29. A routing method according to claim 1, wherein mobile units along the selected route are configured to pass forthcoming information signals between the source mobile unit and the destination unit, further comprising deleting the selected route when it is no longer required, said deleting step comprising transmitting a deletion signal from the source mobile unit across the network, said deletion signal reconfiguring each mobile unit in the network.
30. A routing method according to claim 2, wherein said routing method is arranged for use with fixed base station wireless local area networks as a back-up communications system in case of base station failure.
31. A routing method according to claim 2, further comprising providing means for dynamically adjusting the transmission power of mobile units in the network in heavy usage conditions such that the number of relatively lightly-used communications links of a given mobile unit can be reduced thereby increasing the throughput of said mobile unit. A routing method according to claim 2, further comprising discovering a new mobile unit and incorporating the new unit into the communication network, said incorporating step comprising:
detecting the presence of the new mobile unit to any of the mobile units of the communications network by measuring the quality of said communication links between the new mobile unit and an associated mobile unit; and establishing a communications link between the new mobile unit and its associated mobile unit.
32. A routing method according to claim 31, further comprising:
determining the services provided by the new mobile unit; and notifying the mobile units in the communications network of the discovery of the new mobile unit and of the availability of its services.
33. Method of claim 1, wherein communication devices, comprising means for data processing and RF transceiver (hereinafter radio communication means) operating within the fixed frequency band, providing the division of all or a part of said frequency band into two or more frequency channels (sub-bands), one of which is considered as base channel, and the others as operative ones, wherein all the variety of possible applications or tasks to be processed is preliminarily assigned on at least one channel, and one channel is being assigned to use for processing only account data of all the plurality of devices in network.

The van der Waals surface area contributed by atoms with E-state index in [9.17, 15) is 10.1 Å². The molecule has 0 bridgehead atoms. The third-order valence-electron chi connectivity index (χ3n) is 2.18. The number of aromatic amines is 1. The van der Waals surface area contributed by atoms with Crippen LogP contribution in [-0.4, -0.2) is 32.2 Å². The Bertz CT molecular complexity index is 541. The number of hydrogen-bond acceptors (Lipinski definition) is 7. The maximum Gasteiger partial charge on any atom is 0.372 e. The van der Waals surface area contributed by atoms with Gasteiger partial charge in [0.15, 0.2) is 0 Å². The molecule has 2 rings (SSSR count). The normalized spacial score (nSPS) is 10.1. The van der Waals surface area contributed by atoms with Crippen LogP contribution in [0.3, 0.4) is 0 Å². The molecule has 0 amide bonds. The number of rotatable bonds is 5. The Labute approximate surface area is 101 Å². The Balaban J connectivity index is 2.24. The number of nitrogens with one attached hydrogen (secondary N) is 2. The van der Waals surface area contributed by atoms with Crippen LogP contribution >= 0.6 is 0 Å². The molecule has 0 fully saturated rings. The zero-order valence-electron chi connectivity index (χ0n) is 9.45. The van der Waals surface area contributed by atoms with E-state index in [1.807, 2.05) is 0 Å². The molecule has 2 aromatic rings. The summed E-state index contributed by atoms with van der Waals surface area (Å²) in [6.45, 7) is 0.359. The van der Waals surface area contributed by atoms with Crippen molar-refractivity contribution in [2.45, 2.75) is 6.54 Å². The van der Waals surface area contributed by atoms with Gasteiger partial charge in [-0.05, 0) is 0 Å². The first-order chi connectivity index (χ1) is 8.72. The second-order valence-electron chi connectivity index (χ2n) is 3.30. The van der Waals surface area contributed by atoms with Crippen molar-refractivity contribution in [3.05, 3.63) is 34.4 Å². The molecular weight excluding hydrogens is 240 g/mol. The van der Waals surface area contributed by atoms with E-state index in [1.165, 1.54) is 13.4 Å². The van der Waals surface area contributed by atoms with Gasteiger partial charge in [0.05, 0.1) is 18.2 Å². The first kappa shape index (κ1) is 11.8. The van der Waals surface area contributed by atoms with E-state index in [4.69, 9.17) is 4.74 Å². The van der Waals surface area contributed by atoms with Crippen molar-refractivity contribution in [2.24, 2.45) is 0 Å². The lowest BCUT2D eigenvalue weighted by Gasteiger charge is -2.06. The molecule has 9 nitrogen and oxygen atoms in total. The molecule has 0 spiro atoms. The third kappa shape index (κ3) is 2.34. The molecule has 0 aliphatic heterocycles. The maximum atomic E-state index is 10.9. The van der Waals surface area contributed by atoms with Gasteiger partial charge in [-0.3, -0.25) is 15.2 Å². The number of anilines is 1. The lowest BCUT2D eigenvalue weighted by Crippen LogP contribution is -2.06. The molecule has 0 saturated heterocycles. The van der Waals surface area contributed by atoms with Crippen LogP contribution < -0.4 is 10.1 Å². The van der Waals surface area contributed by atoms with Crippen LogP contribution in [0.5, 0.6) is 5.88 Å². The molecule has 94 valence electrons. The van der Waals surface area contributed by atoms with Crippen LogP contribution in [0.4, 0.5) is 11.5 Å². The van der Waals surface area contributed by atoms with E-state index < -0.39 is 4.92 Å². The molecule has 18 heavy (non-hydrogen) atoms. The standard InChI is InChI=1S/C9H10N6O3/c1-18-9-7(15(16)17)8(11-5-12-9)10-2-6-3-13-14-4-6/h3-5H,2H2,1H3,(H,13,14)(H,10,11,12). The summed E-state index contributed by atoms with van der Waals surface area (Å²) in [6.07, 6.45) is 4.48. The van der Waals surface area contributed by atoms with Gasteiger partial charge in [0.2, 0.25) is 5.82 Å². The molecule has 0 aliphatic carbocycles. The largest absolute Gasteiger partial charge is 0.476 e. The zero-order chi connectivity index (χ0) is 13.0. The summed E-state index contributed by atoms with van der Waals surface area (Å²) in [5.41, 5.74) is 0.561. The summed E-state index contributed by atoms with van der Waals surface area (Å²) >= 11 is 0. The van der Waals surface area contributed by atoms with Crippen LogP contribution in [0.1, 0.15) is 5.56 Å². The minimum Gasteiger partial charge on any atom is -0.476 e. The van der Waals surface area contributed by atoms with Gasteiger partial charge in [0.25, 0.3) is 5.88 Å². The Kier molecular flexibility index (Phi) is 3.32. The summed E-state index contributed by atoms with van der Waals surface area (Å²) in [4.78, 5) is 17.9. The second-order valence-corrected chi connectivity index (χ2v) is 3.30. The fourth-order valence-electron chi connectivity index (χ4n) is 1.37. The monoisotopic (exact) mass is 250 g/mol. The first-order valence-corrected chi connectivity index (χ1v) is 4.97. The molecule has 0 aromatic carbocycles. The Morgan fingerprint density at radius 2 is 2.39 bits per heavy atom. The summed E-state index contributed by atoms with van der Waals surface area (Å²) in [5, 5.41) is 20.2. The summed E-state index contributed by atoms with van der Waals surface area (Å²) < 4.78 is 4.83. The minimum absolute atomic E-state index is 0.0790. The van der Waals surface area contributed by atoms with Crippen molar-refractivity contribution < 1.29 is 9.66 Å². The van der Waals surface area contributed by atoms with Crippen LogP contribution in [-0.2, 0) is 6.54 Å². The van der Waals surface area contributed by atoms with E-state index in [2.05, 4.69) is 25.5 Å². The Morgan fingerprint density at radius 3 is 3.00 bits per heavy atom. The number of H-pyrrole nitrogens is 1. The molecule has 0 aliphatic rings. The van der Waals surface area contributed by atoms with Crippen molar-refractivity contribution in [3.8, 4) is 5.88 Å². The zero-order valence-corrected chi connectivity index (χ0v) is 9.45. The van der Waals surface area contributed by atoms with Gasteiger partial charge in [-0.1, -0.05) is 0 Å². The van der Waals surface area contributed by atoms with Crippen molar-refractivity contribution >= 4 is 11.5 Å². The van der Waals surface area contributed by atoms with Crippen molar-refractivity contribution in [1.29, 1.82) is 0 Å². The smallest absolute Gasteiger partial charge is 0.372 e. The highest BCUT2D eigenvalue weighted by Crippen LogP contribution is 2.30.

34. Method of data exchange amongst communication devices of claim 33, wherein every kind of application or task is being assigned among assigned channels, so that for every channel is assigned one or more type of application or task.
35. Method of data exchange amongst communication devices of claims 33, 34, wherein the job is processed by the following steps:
every device periodically broadcasts its own account data;
every device periodically collects account data about other communication devices within the accessible range on the specially assigned channel for account data exchange;